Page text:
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At the beginning of every Yoga Well Institute class we chant in a Vedic style in honor and remembrance of our teachers. We do this because we acknowledge Yoga’s long and distinguished history. And we value the Tradition and Lineages that have passed these precious teachings down through the ages. Studying Yoga today is only possible because of a long chain of teacher-student relationships that stretch back into time immemorial. Only because of the immense effort, care and love of those teachers is it even possible to explore our lives and ourselves through Yoga. 

Acknowledging our teachers, and their teachers, and beyond, is important, not just for humility and truth, but because of its implications for the way we practice and teach. As practitioners and teachers we should view ourselves as just one link in an ongoing chain. Our responsibility is not just to ourselves but also to those who came before and to those who will come after.  It is also in service to them that we strive to uphold and pass on what has been passed down to us.

It is important to honor the fact that Yoga was practiced in India for at least 2,000 years before it became well known in Western cultures. Accordingly, we recognize that Yoga techniques, as well as the systems of principles developed to explain their results in our bodies and minds, were created using Indian understandings of the human system. These understandings diverge in important ways from modern day allopathic anatomies and physiologies. Can we really make allopathic medical models, which do not recognize foundational principles like prāṇa (life force) or puruṣa (spirit/soul), foundational to evaluating and propagating Yoga, and still call it Yoga?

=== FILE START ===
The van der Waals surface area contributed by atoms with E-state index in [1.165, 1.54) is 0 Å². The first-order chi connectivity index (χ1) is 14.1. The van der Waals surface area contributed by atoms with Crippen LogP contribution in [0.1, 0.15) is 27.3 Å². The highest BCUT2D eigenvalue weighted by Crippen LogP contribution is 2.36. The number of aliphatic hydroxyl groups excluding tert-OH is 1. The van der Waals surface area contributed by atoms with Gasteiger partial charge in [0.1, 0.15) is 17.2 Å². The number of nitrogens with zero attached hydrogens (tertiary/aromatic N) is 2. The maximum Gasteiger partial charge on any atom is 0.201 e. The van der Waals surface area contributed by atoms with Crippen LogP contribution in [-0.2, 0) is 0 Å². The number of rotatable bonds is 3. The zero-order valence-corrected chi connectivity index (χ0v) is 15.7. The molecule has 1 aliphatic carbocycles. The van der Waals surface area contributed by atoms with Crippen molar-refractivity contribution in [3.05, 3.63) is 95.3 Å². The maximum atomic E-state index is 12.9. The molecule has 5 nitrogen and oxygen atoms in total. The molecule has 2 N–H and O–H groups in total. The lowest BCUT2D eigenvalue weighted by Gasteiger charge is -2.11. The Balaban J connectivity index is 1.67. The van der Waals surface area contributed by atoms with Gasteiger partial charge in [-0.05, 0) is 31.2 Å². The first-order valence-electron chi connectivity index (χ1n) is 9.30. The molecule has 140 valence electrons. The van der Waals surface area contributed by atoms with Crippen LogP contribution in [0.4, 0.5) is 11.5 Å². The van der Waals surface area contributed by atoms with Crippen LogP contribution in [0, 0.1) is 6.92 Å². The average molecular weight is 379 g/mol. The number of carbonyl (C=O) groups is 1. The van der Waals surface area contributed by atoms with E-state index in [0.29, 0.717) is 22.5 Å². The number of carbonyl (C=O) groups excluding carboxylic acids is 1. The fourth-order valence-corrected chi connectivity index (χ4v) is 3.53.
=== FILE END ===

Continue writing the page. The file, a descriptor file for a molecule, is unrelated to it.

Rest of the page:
We don’t think so. We hold that to truly understand the practice of Yoga, both its purposes and its methodologies, it is imperative to understand the traditional Indian knowledge systems within which Yoga developed. Consequently, we work to make Indian anatomies like the Taittirīya Upaniṣad’s pañcamaya model, Sāṁkhya’s tattvas, haṭha yoga’s subtle anatomy, and Āyurveda the basis for understanding and practicing Yoga. 

We honor what we have received and those who gave it to us by doing our best to understand the foundations of it and to remain consistent with its spirit in our own practices and teaching. This is our ongoing commitment to the Viniyoga Lineage and the Tradition of Yoga.

 

Chase Bossart

Chase Bossart

M.A., C-IAYT, E-RYT 500

Executive Director of the Yoga Well Institute, Chase has been studying Yoga, Sanskrit, eastern philosophy and religion for nearly 30 years. He had the opportunity to personally study with Mr. TKV Desikachar and serve as a teacher at the Krishnamacharya Yoga Mandiram.